Creating and Maintaining Customer Loyalty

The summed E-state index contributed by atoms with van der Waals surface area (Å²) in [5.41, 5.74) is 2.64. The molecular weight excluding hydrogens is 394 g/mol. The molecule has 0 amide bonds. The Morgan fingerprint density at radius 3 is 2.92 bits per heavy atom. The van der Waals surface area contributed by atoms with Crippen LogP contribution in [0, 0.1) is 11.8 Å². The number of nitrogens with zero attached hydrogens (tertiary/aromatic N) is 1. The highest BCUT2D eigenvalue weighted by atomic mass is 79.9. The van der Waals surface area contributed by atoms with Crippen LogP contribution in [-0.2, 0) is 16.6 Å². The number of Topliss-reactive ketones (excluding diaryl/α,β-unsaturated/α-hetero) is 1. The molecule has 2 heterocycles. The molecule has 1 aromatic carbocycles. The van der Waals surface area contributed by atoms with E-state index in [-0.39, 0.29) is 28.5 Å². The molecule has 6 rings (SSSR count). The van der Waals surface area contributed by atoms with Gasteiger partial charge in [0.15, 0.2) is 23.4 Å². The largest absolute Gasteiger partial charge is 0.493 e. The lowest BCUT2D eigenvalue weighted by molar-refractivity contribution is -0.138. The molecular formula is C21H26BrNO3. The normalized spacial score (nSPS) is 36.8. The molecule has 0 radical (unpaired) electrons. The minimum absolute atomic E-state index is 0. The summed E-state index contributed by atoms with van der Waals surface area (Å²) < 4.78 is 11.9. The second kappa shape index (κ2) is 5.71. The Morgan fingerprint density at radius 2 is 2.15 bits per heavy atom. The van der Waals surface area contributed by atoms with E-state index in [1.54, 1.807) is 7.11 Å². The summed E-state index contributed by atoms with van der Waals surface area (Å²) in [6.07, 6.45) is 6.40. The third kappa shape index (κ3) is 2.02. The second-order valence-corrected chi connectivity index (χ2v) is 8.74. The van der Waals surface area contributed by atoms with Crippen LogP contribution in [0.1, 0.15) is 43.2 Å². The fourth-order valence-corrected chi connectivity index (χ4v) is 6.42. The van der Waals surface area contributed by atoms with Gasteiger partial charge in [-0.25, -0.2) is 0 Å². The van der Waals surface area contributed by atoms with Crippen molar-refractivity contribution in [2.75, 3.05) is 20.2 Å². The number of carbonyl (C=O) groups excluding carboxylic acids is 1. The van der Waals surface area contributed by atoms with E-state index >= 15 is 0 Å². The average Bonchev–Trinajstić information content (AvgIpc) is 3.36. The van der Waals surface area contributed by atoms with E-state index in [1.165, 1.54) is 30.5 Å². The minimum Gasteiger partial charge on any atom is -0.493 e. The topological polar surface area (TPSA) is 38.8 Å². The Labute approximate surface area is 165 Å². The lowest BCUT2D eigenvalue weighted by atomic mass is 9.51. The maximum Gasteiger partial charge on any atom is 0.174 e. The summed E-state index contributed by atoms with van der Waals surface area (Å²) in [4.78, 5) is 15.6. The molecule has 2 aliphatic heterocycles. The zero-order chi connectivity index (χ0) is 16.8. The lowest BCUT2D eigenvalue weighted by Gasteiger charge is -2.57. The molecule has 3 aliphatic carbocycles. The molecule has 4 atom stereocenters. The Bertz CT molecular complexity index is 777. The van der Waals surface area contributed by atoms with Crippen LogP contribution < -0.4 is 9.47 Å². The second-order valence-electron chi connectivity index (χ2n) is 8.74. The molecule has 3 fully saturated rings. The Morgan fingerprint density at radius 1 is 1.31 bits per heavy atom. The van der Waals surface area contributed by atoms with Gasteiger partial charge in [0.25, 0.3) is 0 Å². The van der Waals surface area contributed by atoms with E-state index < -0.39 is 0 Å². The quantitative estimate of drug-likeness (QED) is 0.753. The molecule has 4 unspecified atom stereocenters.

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CREATING CUSTOMER LOYALTY – THE CHALLENGE OF TODAY’S BUSINESSES ABSTRACT This research considers the challenge of today’s businesses in creating and maintaining customer loyalty. The supermarket sector in particular is considered. Literature and previous research regarding loyalty and various loyalty programmes is first reviewed. A focus group of consumers and loyalty card users was held, focusing on their perception of loyalty and loyalty programmes. Results from the focus group were analysed and compared to data from literature and previous research. Overall conclusions from combined research are that loyalty reward schemes are no longer as effective as when first introduced at directly influencing participant behaviour. Consumers tended to be first most loyal to particular products within a store, then loyal to a specific store in their community, whether part of a national chain or not. Consumers were somewhat loyal to retailer brand and less so to particular reward schemes. In general, consumers favoured either lower overall prices or loyalty reductions at the register, rather than point accumulation programmes. INTRODUCTION This study seeks to consider the components that create customer loyalty, and in particular whether loyalty reward schemes are an effective tool in creating loyalty. Literature and previous studies of customer loyalty in general and loyalty reward schemes in particular were reviewed. Considerations were made with specific reference to the supermarket sector, because it is a market highly dependent on repeat-purchases and customer loyalty, and as an industry has participated in loyalty reward schemes. A focus group was then developed of supermarket consumers and loyalty reward programme participants. These consumers were asked a series of open-ended questions, which they then discussed. Their answers were recorded and grouped, where applicable. Findings were analysed and presented in summary form, with quantitative data available in Appendix 1 of this study. This research hopes to verify what components create customer loyalty, and how they affect each other and the consumer’s perception of loyalty to a store or retail brand. It is also anticipated to generate relevant data regarding consumers’ attitudes towards loyalty reward schemes. Much of the data attesting to the effectiveness of such data is from three or more years ago, and does not take into consideration the market saturation existing in the loyalty scheme sector, or that the novelty of such programmes has worn off for some consumers. It is anticipated that other, more traditional factors may be found to be more important in creating and maintaining customer loyalty than the reward schemes introduced in the past fifteen years. LITERATURE REVIEW Loyalty is both a business strategy and a consumer perception. As a business strategy, the importance of customer loyalty and repeat purchases is relative to the type of business (Fill 2004). The need for retuning customers is less important to a firm selling retirement cottages, for example, than the supermarket trying to capture customers’ weekly spend. Loyalty is earned through several factors: quality merchandise for a reasonable price, company or label status, attentive informed sales help, and adequate after sale follow-up. A positive combination of these factors (not every loyalty-building purchase requires all four) gives customers the perception of a fulfilling purchase experience, and increases the likelihood they will buy again (Uncles, Dowling and Hammond 2003). Research has shown the customer experiences loyalty as an attitude established over time (Woodruff and Gardial 1996). Customers first try a particular retailer. If the retailer satisfies a threshold percentage of their needs and expectations, the customer is likely to return (Woodruff and Gardial 1996). Over time, the customer develops shopping habits related to the particular store, which may include but are not limited to location of particular products in the store, purchase of store brands, participation in reward schemes, low-context relationships with store personnel, habitual stops at the store (such as on the way home from work), and participation in various secondary services (such as purchasing cosmetic items or using an in-shop florist). The store-specific shopping experience becomes a customer habit, and will continue in the form of repeat-purchase behaviour until something occurs to affect the customer’s habit (Woodruff and Gardial 1996). A number of studies by both stores and independent researchers have focused on this process of customer loyalty, with the explosive growth in loyalty reward schemes in recent years a particular consideration. In the past ten years, the UK retail sector has seen loyalty programmes grow from a handful to over sixty (Byrom, Hernadez and Benison 2001). Where once grocers competed with perhaps one or two other stores in their immediate geographic area, the instruction of large national chains and superstores has created an oligopoly environment in the sector (Mistry 2005). As differentiation is difficult and repeat-purchase customers vital in the supermarket sector, loyalty programmes were started to try to win new customers by breaking their prior shopping habits, to retain existing customers, and to encourage customers to consolidate their spend at one market (Shabi 2003). There are three primarily types of loyalty programmes. Some loyalty schemes are offered by a specific manufacturer, and award discounts or rewards solely for the purchase of products made by that firm. Schemes that require a consumer to save box-tops or points from the side of the carton are an example of this type of loyalty programme. Some retailers issue cards, which provide consumers discounts at the register or allow them to accumulate points towards a discount or special purchase. Points or discounts may only be earned and redeemed at that particular retailer. The Somerfield Saver Card is an example of this type of loyalty programme. A third type of loyalty scheme is the multi-retailer card, such as the Nectar card. This allows consumers to receive discounts or accumulate points at a number of partnering retailers. Supermarkets either operate their own retailer-specific loyalty programme or participate in a multi-retailer scheme (Uncles, Dowling and Hammond 2003 ). Loyalty cards have been shown to draw new customers, primarily by offering them a reason to try another store. The cards also have been shown to increase purchase consolidation, with customers using loyalty reward cards increasing their average spend by sixteen to twenty-eight percent (Rowley 2005). It is important to note these results were more strongly documented at the outset of the loyalty schemes, recent data indicates loyalty programmes are less successful at all three than when the schemes were first implemented (Rowley 2005). Loyalty cards are now viewed as supplementary in customer acquisition and retention; cards can’t replace quality product, low price, or responsive, professional staff (Mistry 2005). The most significant benefit to retailers of loyalty reward schemes is the data gathered by such programmes. This data can be used for a loyalty strategy, but is of possibly more benefit to retailers in today’s market as a market analysis tool (Fill 2004). Some supermarkets use the data for decisions that do affect customer loyalty, such as which products to carry or where to shelve products (Shabi 2003). These decisions usually have an ulterior motive of profit, however. A supermarket is likely to plan its products, presentation, and prices for the shopper who regularly buys high-return items. The store is unlikely to make decisions to encourage loyalty from the shopper who only purchases items on sale or those with little profit margin. Stores interested in high-quality, detailed market analysis should definitely consider loyalty reward programmes as one very effective way to gather such data. However, stores truly aiming at customer loyalty will place loyalty reward programmes in a category of less importance (Shabi 2003). Loyalty has been shown to develop over time through quality products, reasonable prices, and service that meets or exceeds customer expectations (Brassington and Pettitt 2003). These expectations are of particular importance. For loyalty to build, store marketing must fit with its products and services to offer a shopping experience that meets or exceeds customer expectation. For example, the expectations of a customer at Tesco are different from the expectations of a customer at Asda. Asda is a discount supermarket, and customer expectations hinge greatly on price. Tesco, on the other hand, markets itself on value and service. “No-one tries harder for their customers,” Tesco claims, we “treat people how we like to be treated” (Tesco 2005). It is important to develop marketing strategy, including the loyalty component, based on clear differentiation between stores, and resulting creation of realistic customer expectation (Fill 20 04). In the end, loyalty returns to the three components of product, price, and people. If all three of these are adequately executed and realistically communicated to the customer, loyalty will develop over time. METHODS AND METHODOLOGY Two main types of data analysis were performed in the course of this research. The first was secondary research, reviewing findings from previous studies of loyalty and loyalty schemes. This was taken from recent literature, including journals, news articles, websites, and books. It included literature related to loyalty schemes and customer loyalty in general, as well as research focused specifically on the grocery and supermarket sector. Retailers in general and supermarkets in particular were found to broadly support loyalty programmes. Studies indicate they believe these schemes encouraged shoppers to spend more at their stores. More importantly, loyalty schemes generated data that could be used for both broad and detailed market analysis. Both of these were seen as being valuable to retailers. There was concern loyalty schemes were not as effective as they were a few years ago, and that retailers have begun rewarding customers for purchases they would have made regardless of loyalty rewards. Overall, loyalty as a concept was seen as actions resulting from attitude toward and perceptions of a particular store or brand. On a retailer level, it included loyalty reward programmes in combination with the service, product selection, and price provided by the supermarket. These factors together led to a gradual development of loyalty to a particular store. Information culled from this initial study revealed that consumers also perceive loyalty cards and programmes as being beneficial to them. However, there is evidence of some market saturation in the loyalty sector. Consumers were not as influenced in their shopping habits as they were several years ago. In addition, repeat-purchase shopping (such as at the supermarket, where the customer buys a similar trolley each week) was most affected by product loyalty, followed distantly by store loyalty and retailer brand loyalty. With a few exceptions, loyalty programmes were not considered a comparatively major component of the customer’s purchase decision. The above information was used to develop a plan for a consumer and loyalty card user focus group to consider loyalty and supermarket retailers. It was hoped the group would reinforce and add to the findings of previous research. A series of questions was developed regarding brand loyalty, store loyalty, participation in loyalty schemes, benefits and drawbacks of loyalty programmes, how brand and store loyalty could be increased, how loyalty schemes could be improved, and perceptions and recommendations regarding privacy and loyalty programmes. The group began with a short questionnaire to gather some basic demographic and loyalty data. Participants were then asked to introduce themselves and share the information on the questionnaire with the group. Finally, the format of the focus group was explained. The group was tape-recorded, with an observer also making notes during the session. Participants were asked a series of questions by the moderator (not one of the twelve participants), and given approximately ten minutes to discuss each question. Each was provided the complete list of questions in print before the moderator began. These were open questions, with no sample answers provided, which allowed recording of participants’ uninfluenced opinions and perceptions. These responses were later grouped, where appropriate. For some questions, participants could make multiple responses; the nature of other questions required them to generate a single response. The group occasionally drifted off the subject presented, and in these cases the moderator asked follow-up or redirecting questions when necessary during the group session. Both the moderator and research observer were careful not to influence participant input by affirming or opposing their contributions; questions, including follow-up and redirecting, were open ended. For example, the moderator would ask “What is your perception of privacy guarantees offered by those controlling loyalty data?” rather than “Are you concerned about violations of privacy by those controlling loyalty data?” It is important to note an issue of group dynamics that effected quantitative results. First, there were three fairly dominant members of the group who occasionally tried to influence other group members to agree with one or more of them. In these instances, the research observer’s notes, in combination with the tape recording of the session, were used to determine whether the participant had willingly changed his or her view, or appeared to be placating a dominant group member. For example, one younger woman originally stated Somerfield was her favourite loyalty programme, because “you don’t have to fiddle with points or keep track of them.” She lucidly went on to explain her distasted for tracking and redeeming points in other loyalty schemes. She was opposed, however, by a middle-aged woman, who forcibly countered each of the younger woman’s reasons, with an implication that tracking and redeeming points was easy and “ shouldn’t bother anyone.” The younger woman finally changed her favourite loyalty scheme to Tesco, the same one as the middle-aged woman, but it appeared she did so more to avoid conflict than as a conscious change of opinion. Where this type of group dynamic was observed, notations were added to data (see Appendix 1). Two forms of data were collected from the group. Members’ answers to each question generating numeric responses were quantified and recorded. The numeric information from these answers appears in Appendix 1 of this research. For questions soliciting names or descriptions, the most common cited were listed. Where participants did not respond to a specific question or responded in such a way that quantification was not possible, their response section was left blank. These blanks were not considered in data calculations. Items recorded were offered by group participants in response to open-ended questions; no questions offered answers. Secondly, specific comments that the researcher considered particularly relevant were noted for each question. These are used to reinforce numeric data, and are included where appropriate in the Results and Analysis section of this study. RESULTS AND ANALYSIS The consumer and loyalty card user focus group consisted of twelve adults, ages twenty-two to sixty-seven. There were five men and seven women; nine of the participants were currently married or living together and seven had children at home. One participant had an elderly parent in their care. There were no couples within the group, those with spouses attended without them. Six participants stated they did all the grocery shopping in their households, three did at least half of the shopping, and three shopped occasionally. One group member was not enrolled in any loyalty programmes, although he stated he believed his wife had had a Safeway ABC card at one time. Two group members had more than ten loyalty cards; the average number of cards per participant was 7.3. The most common loyalty schemes participants were enrolled in were Tesco Clubcard, Nectar, Somerfield Saver, and Boots Advantage. The questions first dealt with whether participants were most loyal to product manufacturer, particular store, store brand (chain), or loyalty programme. Group members stated strong manufacturer preference on certain products, but not on others. Several participants stated they or members of their households would only use one brand of coffee or ketchup, for example. This applied to individual products by individual manufacturers, and appeared highly personal taste. This type of loyalty did not appear to affect the overall shopping experience or retailer loyalty, except in combination with price differentiation. Enough specific manufacturer products offered at a lower price were recognised as a reason to change supermarkets. “If a new store opened with what we buy for less, of course I’d change.” Indeed, eleven indicated they were quite wiling to jump ship if another store offered the same manufacturer’s products at lower pri ces. The individual store was slightly more important than retailer brand. This was most important to one participant who shopped at a non-chain local grocer. This gentleman stated he was retired, and he and his wife shop several times each week. They particularly appreciated conversations with store personnel, some of whom they have “known for years.” Seeing friends and neighbours was also an important part of the man’s shopping experience. The social and proximity aspects of the local grocer were the most important to generating store loyalty for this participant. Another participant who found individual store most important was a young woman with three small children. She indicated the convenience of the store to her home and accommodations for the children such as special trolleys were significant in her shopping decision. It would appear from these two examples that individual store loyalty is enhanced by specific services and pe rsonal relationship. There was significant variety amongst participants in the number of supermarkets they visited regularly. One group member shopped at four to six different supermarkets in any given month. She indicated she did this to “get the good sales. You can save on different [products] at each.” Three group members regularly shop at three different supermarkets, for the same reason. Most group members indicated they shopped at two supermarkets, usually one chain or major retailer for the bulk of their shopping and a local grocer for the occasional item between major shopping trips. One participant only shopped at a store near her home, citing convenience as the primary cause of her shopping decision. “I can’t be bother to go all over for 50p.” None of the participants recognised the need of a jolt or catalyst of some kind to change their shopping habits. Analysing these preferences, the shopper who frequented four to six supermarke ts would be the most likely to try a new store, but the most expensive to acquire as a customer who bought their entire trolley there. To keep her and most of her spend, the supermarket would have to provide extensive selection yet significantly under price its competitors on almost every item, which given the narrow profit margin on many food items is unlikely. The majority of participants, who shopped at two stores each month, would be the target customers in a loyalty change. The retailer would have to first lure them over to the new store, then keep them shopping there for a long enough period of time until a new shopping habit was established. While loyalty reward programmes accomplished this in the 1990s, it is questionable whether one would do so now, unless it offered tremendous savings. The cost to the retailer to offer such savings would then call into question the benefit of such program, particularly regarding short-term profitability. Only one participant was most influenced by retailer brand. This man, who is single without children, also indicated a high preference for online shopping. “At Sainsbury online… you can get wine delivered to your door.” He also listed brand selection at any Sainsbury store as a positive factor in his shopping decision, as was similar layouts store to store, which made it easier to quickly find his products of choice. An insightful comment was made by one participant that perhaps this is why many national chains look the same inside and out. He felt this could be a way of encouraging customers to shop there, as it looks just like another store by the same retailer that they frequent. There was some discussion of negative perceptions related to retailer brand. One participant recounted a rude experience at Tesco, which influences her decision not to shop there anymore. Some indicated they did not shop discount supermarkets due to lack of desired products and manufacturers; although there was no particular consensus as to which particular products and manufacturers were most desirable. The perceived status of shopping at a particular retailer (primarily negative in relation to discount supermarkets), store cleanliness, and quality of store brands were all discussed. None of the participants cited loyalty programmes as their prime determinate of shopping choice, although all found some benefit in such schemes. Saving money was the prime benefit, with special offers in exchange for points a distant second. Additionally, benefits were described as less of an incentive than when loyalty schemes were first introduced. “I used to pay more attention to points and such. Not so much now. If you’ve a card for everywhere, it doesn’t matter so much where you shop.” Eight group members preferred reward schemes that gave discounts directly at the time of purchase. “Somerfield has good produce, and you don’t have to earn points… They give the discount when you buy.” This was significant as the most popular loyalty schemes cited by group members were those requiring redeeming points rather than those offering discount at time of purchase. Three participants preferred point reward schemes, primarily due to larger rewards. “Boots gives 4p. It doesn’t get better.” One group member had no preference regarding either scheme. The prime drawbacks of loyalty schemes included having to count and redeem points, forgetting the card, and privacy concerns. The first two of these were not presented as major drawbacks, but more as minor irritations. Four group members disliked having to earn a certain number of points to quality for a reward, as well as the process of redeeming their rewards. It is significant that all four stated this did not keep them from participating in points-earned reward programmes. Privacy, however, was a concern amongst at least six of the participants, who felt the programmes collected a significant amount of information. Only one of these indicated he felt the information to be “Very personal,” whilst ten participants found the information to be “Somewhat personal.” It is of note that participants first discussed the amount of information collected, then how personal the information. Several group members became more concerned about privacy as the conversation progressed. This was particularly true of three group members who appeared to have little recollection or had not much considered the information they were revealing to loyalty card retailers. “Did you have to put your employment on the application? I don’t remember that. It was so long ago.” “But they’re not allowed to put it out, are they?” Several agreed they were more aware of privacy issu es since Home Secretary David Blunkett brandished a Nectar card and raised the issue earlier this year. Most group members found the organisations that control loyalty data to be at least “Somewhat trustworthy,” although none could name the controlling bodies of Nectar or other multi-retailer programmes, when this was brought up by a group member. As discussion progressed, several participants indicated they were more comfortable with an individual retailer’s loyalty scheme than one run by a third-party company. None indicated, however, that this concern had or would affect their purchasing and shopping decisions. Participants believed the main use of loyalty cards was to encourage them to shop more at a particular store. They felt the store then rewarded them for spending more money. Discussion at one point drifted off into how much reward was offered by different stores. The conversation then moved to the targeted advertisements and coupons all participants agreed they had received in one form or another. Of note the group member who did not have any loyalty cards also indicated he received some targeted advertising, although he could not trace it to a loyalty scheme. Most participants found these advertisements helpful, and believed they assisted in increasing store loyalty. One participant was somewhat offended by the mailings, although she used the coupons and sales information provided to plan her purchase decisions. Two participants did not comment during the discussion. There was brief mention of using information from loyalty cards to plan sales at the close of the dis cussion. It is of note that none of the participants mentioned customer profiling or data analysis as a reason for loyalty schemes. They were much more focused on reasons that truly influenced customer loyalty. Group members felt that price and product were the two keys to improving customer loyalty, with eleven mentioning price and ten mentioning higher quality products as leading to improvements in loyalty. Participants stated they also preferred discounts at the register as the means of receiving loyalty rewards, although most shopped supermarkets with points earned towards rewards schemes rather than those with discounts. Several mentioned the need for courteous and informed staff, particularly who could and would assist customers when asked to do so. One participant had had a particularly unpleasant experience in a dirty store during a visit out of town, and mentioned she would never go in that particular store again. CONCLUSION This research set out to evaluate how loyalty was created, focusing on the supermarket industry and their use of loyalty reward programmes. Literature and previous research on loyalty, loyalty reward schemes, and the supermarket sector was reviewed to achieve an overview of topics, controversies, and trends. A focus group of supermarket consumers was then developed and held to discuss loyalty and loyalty-related issues. The focus group consisted of twelve participants, who discussed questions presented by a moderator. The questions were open, requiring the participants to generate answers rather than pick from a list. Data gathered from the participants’ discussions was quantified, analysed and presented. The most significant finding was that group members considered quality and price, and to some extent service, as more important to customer loyalty than loyalty programmes. Most used loyalty cards during their regular food shopping, but indicated the cards were more likely to reward them for something they would do regardless, rather than be a catalyst for new or changed behaviour. This finding suggests loyalty card schemes should not be viewed as a way to build customer loyalty so much as a way to access valuable, relevant customer and market data. This places loyalty reward programmes at a different position within organisations’ marketing and loyalty strategies. Another finding was the importance of loyalty to manufacturers of specific products. This was by far the most passionate of all the group discussions. While most participants were only strongly motivated by a few products, their loyalty to these products was high. The group had lengthy discussion of coffee and ketchup, in particular. After manufacturer product, the group was most loyal to individual store, rather than retailer brand. Personal relationships, special services, and convenience were all factors in loyalty to a particular store location. Most participants focused on the benefits of loyalty programmes, with little awareness of how their privacy could be violated or information misused. They did state they felt somewhat safe with the amount of information and personal nature of the information they had provided to loyalty programme operators. All group members except one agreed that quality products at a lower price would cause them change stores. Quality of product was stated to be more important than selection within the supermarket sector, although none of the participants stated they had experienced significant selection issues in the past, so this may not have been properly considered. In general, these two components were considered the basis for establishing and improving customer loyalty. Loyalty programmes were simply icing on the cake, so to speak. Group members preferred loyalty programmes that gave them discounts at the register to those that accrued points, if the value of the rewards were equal. Otherwise they preferred the programme that provided the highest reward. Staff and service were also recognised as important contributors to store loyalty. Overall, product, price and service were seen as the keys to customer loyalty by group members. Loyalty reward programmes were appreciated, but not considered primary in creating or maintaining customer loyalty. BIBLIOGRAPHY Brassington, F., and Pettitt S. (2003). The Principles of Marketing, 3rd Edition. Financial Times Management, London. Byrom, J. (2001). The role of loyalty card data within local marketing initiatives. International Journal of Retail & Distribution Management, vol. 29, no. 7, pp. 333-342 Byrom, J., Hernandez, T., Bennison, D. (2001). Exploring the geographical dimension in loyalty card data. Marketing Intelligence & Planning, vol. 19, no. 3, pp. 162-170. Cross, R., and Smith, J. (1995). Customer Bonding. NTC Publishing, Lincolnwood, IL, USA. Fill, C. (2004). Marketing Communication: Contexts, Concepts and Strategy. Prentice Hall, London. Graeff, T., Harmon, S. (2002). Collecting and using personal data: consumers’ awareness and concerns. Journal of Consumer Marketing, vol. 19, no. 4, pp. 302-318. Mistry, B., (2005). A question of loyalty. Marketing, London, 2 March 2005 [online]. Available at, accessed 26 March 2005. Quilter, J., (2005). Why Boots must take Advantage of its data. Precision Marketing, London, 11 February 2005, p. 11. Rowley, J. (2005). Building brand webs: Customer relationship management through the Tesco Clubcard loyalty scheme. International Journal of Retail & Distribution Management, vol. 33, no. 3, pp. 194-206. Shabi, R. (2003). The card up their sleeve. The Guardian, London, 19 July 2003 [online]. Available at, accessed 26 March 2005. Tesco (2005). Tesco. Company website. Available at, accessed 26 March 2005. Uncles, M., Dowling, G., Hammond, K. (2003). Customer loyalty and customer loyalty programs. Journal of Consumer Marketing, vol. 20, no. 4, pp. 294-316. Woodruff, R., and Gardial, S. (1996). Know your customer: New approaches to understanding customer value and satisfaction. Blackwell, Oxford. APPENDIX 1 – FOCUS GROUP QUESTIONS AND RESULTS 1.What is more important to you, the particular manufacturer of product you purchase, prices of products at a store, the specific store in which you shop, the retailer or chain of store in which you shop, or the loyalty reward programme available at a retailer? Prices5 Manufacturer (product selection)4 Specific store2 Retailer / chain1 Loyalty programme0 2.Who are your favourite manufacturer(s)? Favourite supermarkets? Favourite loyalty programmes? Manufacturers: Various – too many to group / list Supermarkets: Tesco4**Note: One participant had Boots3two favourites. Sainsbury2 Somerfield1 Asda1 Other2* Loyalty programmes:Tesco7 Boots Advantage3 Nectar1 Somerfield1 Note: One participant recorded for Tesco originally cited Somerfield. 3.At how many supermarkets do you regularly shop (more than once per month)? Four or more1 Three3 Two 7 One1 4.What might influence you to shop at a different store or try a different manufacturer’s product? Price9 Quality of products9 Coupon or discount7 Recommendation from friend / relative5 Advertisement4 Convenience2 5.What type of loyalty programme do you prefer? Discount at time of purchase8 Accumulating points3 No preference1 6.What do you think are the benefits of loyalty reward schemes? Saving money12 Special offers 5 7.What are the drawbacks? Privacy10 Keeping track of points 4 Having to carry the card 1 8.How much information do you think shops collect through loyalty schemes? Significant information7 Some information3 Little information0 Not sure2 Note: Four participants were originally “Not Sure.” Two participants who first stated they were “Not Sure” changed their opinion through the course of group discussion, one to “Some Information” and one to “Significant Information.” 9.How do you think they use this information? Encourage customer to buy there8 Send advertisements5 Decide which items to put on sale4 10.How personal do you consider data that could be collected through loyalty schemes? Very personal 1 Somewhat personal10 Not personal 0 Not sure 1 11.What is your perception of privacy guarantees offered by those controlling loyalty data? Very trustworthy1 Somewhat trustworthy8 Not trustworthy2 Not sure1 12.If you were a retailer, what would you do to improve customer loyalty? Lower prices11 Higher quality products10 Discounts at register 9 More products 4 Train staff (courtesy) 4 Clean store 1